2. Give them real tools to copy you and put stuff at their level. Children may not always listen to and/or follow our advice or even have a hard time learning limits but I do know I am 99.9% sure children imitate what they see. Whether we call ourselves role models or not we are that for children. Be who you want your kid to be.aub
  3. Invite children to your workspace. Bring them for a day in the life of your work. Ask working family members to volunteer some time so they can visit their work too. Make it fun and interesting. Play make believe with them.  After the work experience ask them what they think about your work? Ask them their opinions and ideas. They are our future. Before you know it they will be grown ups.   Help them think of ways to think outside of the box and change the status quo. This leads to changing the world.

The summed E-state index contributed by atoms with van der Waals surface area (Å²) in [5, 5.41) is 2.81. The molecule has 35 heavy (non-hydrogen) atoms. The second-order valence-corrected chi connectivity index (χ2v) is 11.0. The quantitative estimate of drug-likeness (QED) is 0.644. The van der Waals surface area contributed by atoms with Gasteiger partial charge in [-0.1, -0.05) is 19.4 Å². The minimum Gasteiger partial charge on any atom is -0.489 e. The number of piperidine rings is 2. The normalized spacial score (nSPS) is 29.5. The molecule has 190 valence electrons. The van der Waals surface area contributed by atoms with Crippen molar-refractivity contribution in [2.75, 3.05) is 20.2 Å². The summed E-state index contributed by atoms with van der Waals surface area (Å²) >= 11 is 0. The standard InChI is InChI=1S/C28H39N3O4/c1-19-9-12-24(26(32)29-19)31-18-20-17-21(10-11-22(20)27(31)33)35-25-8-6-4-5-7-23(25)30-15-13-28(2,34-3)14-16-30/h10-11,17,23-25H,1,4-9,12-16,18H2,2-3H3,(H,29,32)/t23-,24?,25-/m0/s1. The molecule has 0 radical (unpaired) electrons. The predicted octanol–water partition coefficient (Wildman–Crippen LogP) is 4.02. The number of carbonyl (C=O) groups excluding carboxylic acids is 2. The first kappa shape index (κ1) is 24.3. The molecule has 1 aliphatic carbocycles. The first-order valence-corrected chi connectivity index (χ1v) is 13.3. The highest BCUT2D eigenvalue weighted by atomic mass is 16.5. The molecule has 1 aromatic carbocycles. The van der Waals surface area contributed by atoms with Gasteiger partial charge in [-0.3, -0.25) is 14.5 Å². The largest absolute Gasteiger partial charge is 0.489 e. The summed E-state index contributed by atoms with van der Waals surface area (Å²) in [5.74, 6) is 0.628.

experiement

  1. Offer open-ended art materials. Don’t buy into commercialism all of the time. Many toys on the market inhibit creativity. They have certain limited functions. Cardboard, paper, (large paper), wood, paint (mixing primary colors to make colors), clay, chalk, crayons, pastel, collaging, mixed media arts, journaling, art journaling, photo journaling, dancing, singing, sports (recreational and organized). The list is endless. Harness whatever it is they love and let them run wild with it. Let them be in the moment making a mess. Be in the process with them.